The International Affairs budget is the portion of the U.S. budget dedicated to supporting American diplomacy and development initiatives, including funding the State Department, U.S. Agency for International Development (USAID), and the Peace Corps. Through the International Affairs budget, the United States promotes democracy and free markets, fights violent extremism, confronts poverty and health crises, and maintains positive relationships with our allies and partners.
Making up just one percent of the federal budget, the International Affairs budget plays a critical role in advancing U.S. interests abroad. It pays for our ability to engage diplomatically overseas, ensuring that we have fully staffed embassies and consulates to represent Americans around the world. It funds development and other foreign assistance programs that help reduce regional instability and address underlying causes of transnational issues like irregular migration, trafficking, and pandemics. And it provides for U.S. contributions to multilateral institutions, which are the backbone of a rules-based international order.
At a time when these non-military tools of foreign policy are more important than ever for addressing complex global challenges – including responding to Russian aggression, confronting climate change, and competing with China – we should be fully investing in diplomacy and development. Yet over the past decade, funding for the International Affairs budget has failed to keep up with inflation, and the House Appropriations Committee has proposed billions in devastating programmatic cuts that would weaken America’s position in the world and leave a leadership void for our adversaries to fill. Moreover, increasingly politicized attacks on historically bipartisan development programs threaten to undo years of work responding to humanitarian and global health crises, supporting climate resilience, and defending democracies at risk.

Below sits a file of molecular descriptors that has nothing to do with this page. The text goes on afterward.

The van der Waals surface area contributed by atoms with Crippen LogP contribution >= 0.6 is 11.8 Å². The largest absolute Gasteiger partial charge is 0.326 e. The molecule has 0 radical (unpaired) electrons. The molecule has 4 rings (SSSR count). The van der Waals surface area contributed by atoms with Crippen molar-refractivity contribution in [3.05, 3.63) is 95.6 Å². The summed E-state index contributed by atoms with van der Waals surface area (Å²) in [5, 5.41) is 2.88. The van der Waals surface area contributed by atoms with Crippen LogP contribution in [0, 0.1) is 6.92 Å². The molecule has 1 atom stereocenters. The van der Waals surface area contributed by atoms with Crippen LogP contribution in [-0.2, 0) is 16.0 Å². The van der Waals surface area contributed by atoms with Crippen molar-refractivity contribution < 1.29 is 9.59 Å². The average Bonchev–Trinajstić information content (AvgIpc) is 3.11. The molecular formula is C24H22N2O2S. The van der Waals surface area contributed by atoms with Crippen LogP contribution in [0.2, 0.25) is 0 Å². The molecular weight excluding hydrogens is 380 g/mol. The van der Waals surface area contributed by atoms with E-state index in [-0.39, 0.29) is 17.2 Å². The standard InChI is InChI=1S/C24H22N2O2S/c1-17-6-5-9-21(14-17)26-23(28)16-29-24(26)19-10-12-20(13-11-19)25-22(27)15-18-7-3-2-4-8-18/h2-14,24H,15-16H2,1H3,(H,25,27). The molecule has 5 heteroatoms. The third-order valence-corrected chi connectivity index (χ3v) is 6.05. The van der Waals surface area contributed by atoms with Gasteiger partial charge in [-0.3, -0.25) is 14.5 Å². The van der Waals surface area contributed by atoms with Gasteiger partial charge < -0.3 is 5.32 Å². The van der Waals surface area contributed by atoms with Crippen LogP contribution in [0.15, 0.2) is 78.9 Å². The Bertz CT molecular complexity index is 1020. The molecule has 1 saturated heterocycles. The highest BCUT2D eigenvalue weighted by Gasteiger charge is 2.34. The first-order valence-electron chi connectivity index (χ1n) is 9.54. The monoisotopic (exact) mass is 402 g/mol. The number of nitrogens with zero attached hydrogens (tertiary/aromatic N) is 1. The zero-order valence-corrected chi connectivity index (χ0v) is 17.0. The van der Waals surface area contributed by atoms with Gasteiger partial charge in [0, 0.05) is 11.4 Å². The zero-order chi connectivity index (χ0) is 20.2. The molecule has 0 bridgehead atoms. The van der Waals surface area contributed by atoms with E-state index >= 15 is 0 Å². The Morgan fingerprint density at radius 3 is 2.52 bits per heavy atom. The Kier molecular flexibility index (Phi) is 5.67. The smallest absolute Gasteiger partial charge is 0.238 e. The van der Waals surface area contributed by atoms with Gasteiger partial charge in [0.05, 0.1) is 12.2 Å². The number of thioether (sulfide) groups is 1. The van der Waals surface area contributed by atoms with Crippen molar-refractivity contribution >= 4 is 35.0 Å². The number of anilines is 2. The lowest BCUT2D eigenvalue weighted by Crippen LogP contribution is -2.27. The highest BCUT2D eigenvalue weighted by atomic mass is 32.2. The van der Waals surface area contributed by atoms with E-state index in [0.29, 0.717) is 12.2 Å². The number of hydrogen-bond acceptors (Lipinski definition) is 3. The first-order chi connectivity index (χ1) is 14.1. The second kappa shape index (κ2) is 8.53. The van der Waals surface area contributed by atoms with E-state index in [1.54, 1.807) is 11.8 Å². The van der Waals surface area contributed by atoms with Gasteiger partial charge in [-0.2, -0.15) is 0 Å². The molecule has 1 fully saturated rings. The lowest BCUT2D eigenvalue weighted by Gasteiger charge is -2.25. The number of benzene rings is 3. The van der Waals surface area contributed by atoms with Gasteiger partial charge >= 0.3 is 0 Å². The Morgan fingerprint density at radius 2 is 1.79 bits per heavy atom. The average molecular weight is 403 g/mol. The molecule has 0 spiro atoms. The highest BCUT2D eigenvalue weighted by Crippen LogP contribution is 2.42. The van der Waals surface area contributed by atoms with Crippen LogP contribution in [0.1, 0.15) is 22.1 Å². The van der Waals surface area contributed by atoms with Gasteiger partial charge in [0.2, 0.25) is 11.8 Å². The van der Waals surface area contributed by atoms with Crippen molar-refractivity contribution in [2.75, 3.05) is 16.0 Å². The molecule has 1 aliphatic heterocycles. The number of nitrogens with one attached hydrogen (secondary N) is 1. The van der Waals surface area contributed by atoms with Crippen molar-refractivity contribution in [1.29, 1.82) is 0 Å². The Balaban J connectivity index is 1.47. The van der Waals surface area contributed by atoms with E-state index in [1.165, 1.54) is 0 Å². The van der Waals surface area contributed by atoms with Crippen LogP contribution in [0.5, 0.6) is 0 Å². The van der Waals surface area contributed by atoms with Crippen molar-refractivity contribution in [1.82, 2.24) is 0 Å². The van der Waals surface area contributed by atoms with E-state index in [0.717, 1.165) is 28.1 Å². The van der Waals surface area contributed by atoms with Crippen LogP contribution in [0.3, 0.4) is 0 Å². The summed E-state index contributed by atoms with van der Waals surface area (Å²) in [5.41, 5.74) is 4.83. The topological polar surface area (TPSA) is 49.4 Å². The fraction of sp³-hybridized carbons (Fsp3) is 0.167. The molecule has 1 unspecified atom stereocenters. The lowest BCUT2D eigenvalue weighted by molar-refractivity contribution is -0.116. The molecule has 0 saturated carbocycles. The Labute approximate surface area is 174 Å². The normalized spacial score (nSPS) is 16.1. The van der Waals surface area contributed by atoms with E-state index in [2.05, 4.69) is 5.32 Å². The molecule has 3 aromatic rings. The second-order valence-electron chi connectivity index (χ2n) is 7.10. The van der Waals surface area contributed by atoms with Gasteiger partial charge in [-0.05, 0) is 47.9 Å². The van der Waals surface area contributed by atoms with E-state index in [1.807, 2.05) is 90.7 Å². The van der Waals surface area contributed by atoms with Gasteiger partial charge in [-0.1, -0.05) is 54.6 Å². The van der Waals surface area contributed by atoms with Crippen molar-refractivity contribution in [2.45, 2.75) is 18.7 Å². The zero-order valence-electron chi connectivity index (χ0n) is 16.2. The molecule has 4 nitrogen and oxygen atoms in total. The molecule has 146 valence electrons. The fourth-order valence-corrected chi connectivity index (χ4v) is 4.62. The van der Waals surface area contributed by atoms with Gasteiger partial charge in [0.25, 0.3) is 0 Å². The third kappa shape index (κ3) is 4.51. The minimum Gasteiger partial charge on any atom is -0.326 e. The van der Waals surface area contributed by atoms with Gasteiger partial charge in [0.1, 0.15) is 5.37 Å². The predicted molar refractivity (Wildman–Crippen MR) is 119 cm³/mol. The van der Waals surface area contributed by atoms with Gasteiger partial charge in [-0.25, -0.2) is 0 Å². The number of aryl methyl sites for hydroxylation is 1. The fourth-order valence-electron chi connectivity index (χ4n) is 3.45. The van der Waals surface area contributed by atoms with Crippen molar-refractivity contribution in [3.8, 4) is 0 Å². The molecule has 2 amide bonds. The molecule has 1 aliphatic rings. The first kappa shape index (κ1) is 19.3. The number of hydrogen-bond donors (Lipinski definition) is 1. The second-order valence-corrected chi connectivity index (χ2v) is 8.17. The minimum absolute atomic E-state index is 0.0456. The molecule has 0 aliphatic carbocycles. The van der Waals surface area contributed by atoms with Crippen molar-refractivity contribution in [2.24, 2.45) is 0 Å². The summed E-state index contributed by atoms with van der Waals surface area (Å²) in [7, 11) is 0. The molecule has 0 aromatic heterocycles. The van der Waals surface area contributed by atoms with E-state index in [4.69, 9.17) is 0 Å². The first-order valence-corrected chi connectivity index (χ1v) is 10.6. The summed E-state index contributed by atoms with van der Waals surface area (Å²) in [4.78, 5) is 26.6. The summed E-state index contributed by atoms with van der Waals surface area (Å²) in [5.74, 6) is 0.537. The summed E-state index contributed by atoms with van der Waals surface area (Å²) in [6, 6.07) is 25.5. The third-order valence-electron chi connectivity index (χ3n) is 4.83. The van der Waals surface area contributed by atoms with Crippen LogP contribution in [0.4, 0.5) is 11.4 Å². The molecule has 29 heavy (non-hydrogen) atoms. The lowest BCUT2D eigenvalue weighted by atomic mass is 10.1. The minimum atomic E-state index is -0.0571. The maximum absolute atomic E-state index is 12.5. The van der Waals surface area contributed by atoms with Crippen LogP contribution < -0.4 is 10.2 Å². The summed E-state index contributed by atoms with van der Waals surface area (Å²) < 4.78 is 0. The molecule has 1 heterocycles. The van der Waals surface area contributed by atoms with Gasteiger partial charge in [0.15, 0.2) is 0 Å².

With the backdrop of rising competition with China and compounding global crises, Congress must properly invest in diplomacy, development, and all other non-military means of engagement with the world. You can contact your members of Congress to urge against cuts to the State Department, USAID, and foreign assistance programs, and to support an increase in overall funding for the International Affairs budget. You can also call on your elected representatives to reject politicized attacks on foreign assistance programs and oppose divisive culture war policy riders.